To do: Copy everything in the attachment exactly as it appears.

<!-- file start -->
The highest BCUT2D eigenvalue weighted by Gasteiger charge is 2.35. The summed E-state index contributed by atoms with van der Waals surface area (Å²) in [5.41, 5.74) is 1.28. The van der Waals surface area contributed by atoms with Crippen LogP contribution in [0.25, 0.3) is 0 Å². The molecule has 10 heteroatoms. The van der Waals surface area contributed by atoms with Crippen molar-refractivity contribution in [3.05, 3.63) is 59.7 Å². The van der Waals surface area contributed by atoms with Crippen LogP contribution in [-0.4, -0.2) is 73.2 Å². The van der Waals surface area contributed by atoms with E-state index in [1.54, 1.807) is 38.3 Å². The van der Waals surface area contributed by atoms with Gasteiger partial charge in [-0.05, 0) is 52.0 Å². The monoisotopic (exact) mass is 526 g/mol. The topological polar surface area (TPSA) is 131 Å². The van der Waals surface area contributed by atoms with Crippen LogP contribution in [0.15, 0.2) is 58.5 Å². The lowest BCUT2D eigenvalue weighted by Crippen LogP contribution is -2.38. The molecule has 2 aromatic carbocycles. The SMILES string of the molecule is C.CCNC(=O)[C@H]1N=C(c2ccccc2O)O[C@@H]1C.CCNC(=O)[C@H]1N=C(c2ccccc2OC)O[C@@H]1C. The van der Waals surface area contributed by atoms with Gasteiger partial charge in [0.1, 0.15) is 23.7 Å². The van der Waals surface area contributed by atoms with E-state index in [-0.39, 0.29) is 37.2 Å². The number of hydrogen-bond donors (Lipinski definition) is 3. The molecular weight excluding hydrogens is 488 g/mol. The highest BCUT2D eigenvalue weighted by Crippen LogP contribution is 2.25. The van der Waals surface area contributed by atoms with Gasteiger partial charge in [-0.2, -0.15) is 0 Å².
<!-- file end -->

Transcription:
The highest BCUT2D eigenvalue weighted by Gasteiger charge is 2.35. The summed E-state index contributed by atoms with van der Waals surface area (Å²) in [5.41, 5.74) is 1.28. The van der Waals surface area contributed by atoms with Crippen LogP contribution in [0.25, 0.3) is 0 Å². The molecule has 10 heteroatoms. The van der Waals surface area contributed by atoms with Crippen molar-refractivity contribution in [3.05, 3.63) is 59.7 Å². The van der Waals surface area contributed by atoms with Crippen LogP contribution in [-0.4, -0.2) is 73.2 Å². The van der Waals surface area contributed by atoms with E-state index in [1.54, 1.807) is 38.3 Å². The van der Waals surface area contributed by atoms with Gasteiger partial charge in [-0.05, 0) is 52.0 Å². The monoisotopic (exact) mass is 526 g/mol. The topological polar surface area (TPSA) is 131 Å². The van der Waals surface area contributed by atoms with Crippen LogP contribution in [0.15, 0.2) is 58.5 Å². The lowest BCUT2D eigenvalue weighted by Crippen LogP contribution is -2.38. The molecule has 2 aromatic carbocycles. The SMILES string of the molecule is C.CCNC(=O)[C@H]1N=C(c2ccccc2O)O[C@@H]1C.CCNC(=O)[C@H]1N=C(c2ccccc2OC)O[C@@H]1C. The van der Waals surface area contributed by atoms with Gasteiger partial charge in [0.1, 0.15) is 23.7 Å². The van der Waals surface area contributed by atoms with E-state index in [-0.39, 0.29) is 37.2 Å². The number of hydrogen-bond donors (Lipinski definition) is 3. The molecular weight excluding hydrogens is 488 g/mol. The highest BCUT2D eigenvalue weighted by Crippen LogP contribution is 2.25. The van der Waals surface area contributed by atoms with Gasteiger partial charge in [-0.2, -0.15) is 0 Å².